The Italian Riviera – Cinque Terre

Hello everyone! Probably when I say Cinque Terre you are wondering: “whats that?” However, when you see the pictures with colorful house on the cliffs, you’ll soon realize: “Oh! That!” Actually, I’ve known the colorful houses on the cliffs for a long time. However, I didn’t come to realize that it’s called Cinque Terre until my friend posted pics of it on his Moments and added the location.


Be aware, that Cinque Terre is not one place where there are colorful houses and a cliff. It’s actually composed of five villages: Monterosso al Mare, Vernazza, Corniglia, Manarola, and Riomaggiore. The coastline, the five villages, and the surrounding hillsides are all part of the Cinque Terre National Park and is a UNESCO World Heritage Site.

Over the centuries, people have carefully built terraces on the rugged, steep landscape right up to the cliffs that overlook the sea. Part of its charm is the lack of visible corporate development. Paths, trains and boats connect the villages. However, inside the villages there are no cars (there are no driving roads in the village anyway).

In this post I’ll introduce to you the transportation and among the five villages and big cities around, as well as what the five villages are like.


First of all, let’s see how you can get there and around.

Getting Here

In general, you can get here from other big cities in Italy by train or car, and when you’re here, you can get around by train, car, boat or foot.

To be honest, if you are not good at driving or you’re sick of serpent roads I suggest you park your car in La Spezia. There is very limited parking space in all the five villages and the road is very narrow, especially in Vernazza and Corniglia. I remember this clearly because we drove to Monterosso al Mare, Vernazza and Corniglia. For the first two villages we didn’t find parking space and for Corniglia, luckily we found the parking space but the road is very difficult to drive on. If you insist and wanna challenge your driving skills, you can try (It seems that the most popular way to enter is through La Spezia).

Anyway, whichever way you choose (train or car or boat or plane) please click here to know more about the specific routes and timetables. Again, I really don’t recommend by car. If you just drive to village and then choose train or boat, it’s acceptable. If you wanna drive among the five villages and stop at them, please please please no no no.

Getting Around

If you wanna visit more than one village or even stay here for several night and get around among the five villages, I suggest you take either train, boat or the footpaths.


It takes only several to travel between the neighbor villages. However, if you travel by car, if might take hours. Please click here to check the train schedule and how long it takes to travel between the cities by train.

There’s also the Cinque Terre Card, which includes the use of ecological Park buses, access to all trekking paths and Wi-fi internet connection and Cinque Terre Card Train (2016), which includes all the above services and also allows unlimited train travel on the Levanto – Cinque Terre – La Spezia line (on regional trains in 2° class). For more info about price please click here.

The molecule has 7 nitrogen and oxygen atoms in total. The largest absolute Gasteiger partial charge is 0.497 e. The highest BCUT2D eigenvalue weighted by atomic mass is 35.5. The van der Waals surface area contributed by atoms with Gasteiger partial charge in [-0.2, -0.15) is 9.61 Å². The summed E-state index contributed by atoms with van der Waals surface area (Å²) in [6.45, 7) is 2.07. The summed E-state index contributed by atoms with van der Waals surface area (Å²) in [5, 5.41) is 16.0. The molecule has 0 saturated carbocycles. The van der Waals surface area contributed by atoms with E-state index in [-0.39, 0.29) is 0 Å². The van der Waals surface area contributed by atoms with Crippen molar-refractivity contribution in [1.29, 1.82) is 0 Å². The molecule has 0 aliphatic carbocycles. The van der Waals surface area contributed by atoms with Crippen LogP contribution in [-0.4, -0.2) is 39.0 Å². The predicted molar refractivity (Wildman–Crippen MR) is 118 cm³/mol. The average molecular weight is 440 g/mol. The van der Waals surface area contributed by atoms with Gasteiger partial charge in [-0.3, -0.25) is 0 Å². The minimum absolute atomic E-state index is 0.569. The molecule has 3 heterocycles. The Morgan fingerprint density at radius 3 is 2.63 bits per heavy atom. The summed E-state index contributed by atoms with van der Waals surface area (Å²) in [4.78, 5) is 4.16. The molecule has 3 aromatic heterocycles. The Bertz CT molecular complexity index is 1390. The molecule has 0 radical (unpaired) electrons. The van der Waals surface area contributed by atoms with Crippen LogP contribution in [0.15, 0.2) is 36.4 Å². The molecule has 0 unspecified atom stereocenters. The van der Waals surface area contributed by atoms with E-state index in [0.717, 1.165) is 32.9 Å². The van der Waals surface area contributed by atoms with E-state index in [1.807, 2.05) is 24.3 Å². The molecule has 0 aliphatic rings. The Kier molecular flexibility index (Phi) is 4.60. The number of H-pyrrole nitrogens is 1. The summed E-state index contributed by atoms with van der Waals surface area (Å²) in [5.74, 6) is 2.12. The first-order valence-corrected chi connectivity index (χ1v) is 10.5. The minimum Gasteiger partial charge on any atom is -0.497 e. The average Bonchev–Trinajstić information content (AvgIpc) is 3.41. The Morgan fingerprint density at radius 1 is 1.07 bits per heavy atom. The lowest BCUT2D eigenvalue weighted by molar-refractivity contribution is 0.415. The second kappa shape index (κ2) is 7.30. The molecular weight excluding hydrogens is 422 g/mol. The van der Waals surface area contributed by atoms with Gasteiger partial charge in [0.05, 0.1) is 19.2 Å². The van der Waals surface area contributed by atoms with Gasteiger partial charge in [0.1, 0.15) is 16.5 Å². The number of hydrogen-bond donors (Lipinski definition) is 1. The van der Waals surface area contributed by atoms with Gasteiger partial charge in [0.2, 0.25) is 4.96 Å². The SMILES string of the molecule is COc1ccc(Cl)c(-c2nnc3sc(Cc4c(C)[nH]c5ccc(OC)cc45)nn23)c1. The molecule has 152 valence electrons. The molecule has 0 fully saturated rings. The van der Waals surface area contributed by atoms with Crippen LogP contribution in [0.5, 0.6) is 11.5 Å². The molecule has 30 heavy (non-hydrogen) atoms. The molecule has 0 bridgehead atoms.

If you wanna travel around by boat (you can’t go to Corniglia by boat), please click here to know more about the route and schedule.


If you like hiking and think you’re in good shape, waking among the villages is also a good option. For more info about different kinds of walking paths please click here.

The Five Villages


Since I only went to Corniglia, I’ll show you first what it looks like here. Since we came here by car, we stopped on the cliff. Unlike the other localities of the Cinque Terre, Corniglia is not directly adjacent to the sea. Instead, it is on the top of a promontory about 100 metres high, surrounded on three sides by vineyards and terraces, the fourth side descends steeply to the sea. When you’re facing the sea, the train station is on your left and on your right side is the Corniglia Marina. If you take a train, you’ll have to climb up to the village (382 steps) and if you wanna see the marina, you need to climb down again from the other side.

Trust me, climbing up and down in a short time, it’s not easy.


However, the view is just wonderful.

Don’t forget to take your towel and swimming suit, so you won’t regret when you go down and see the water. 🙂

For more info about Corniglia please click here.

Monterosso al Mare

Vernazza, Manarola, Riomaggiore

Since I didn’t really go to the other four villages, Monterosso al Mare, Vernazza, Manarola, and Riomaggiore, please click on them to check what’s there and whether you’re interested in going or not.

If you’re interested in hiking and wanna visit all the villages, I suggest you at least plan 2-3 days here. When you’re here, you’ll feel you’ve travelled back in time and explore, enjoy an ancient but beautiful world.



The Italian Riviera – Cinque Terre was last modified: September 30th, 2016 by Dong

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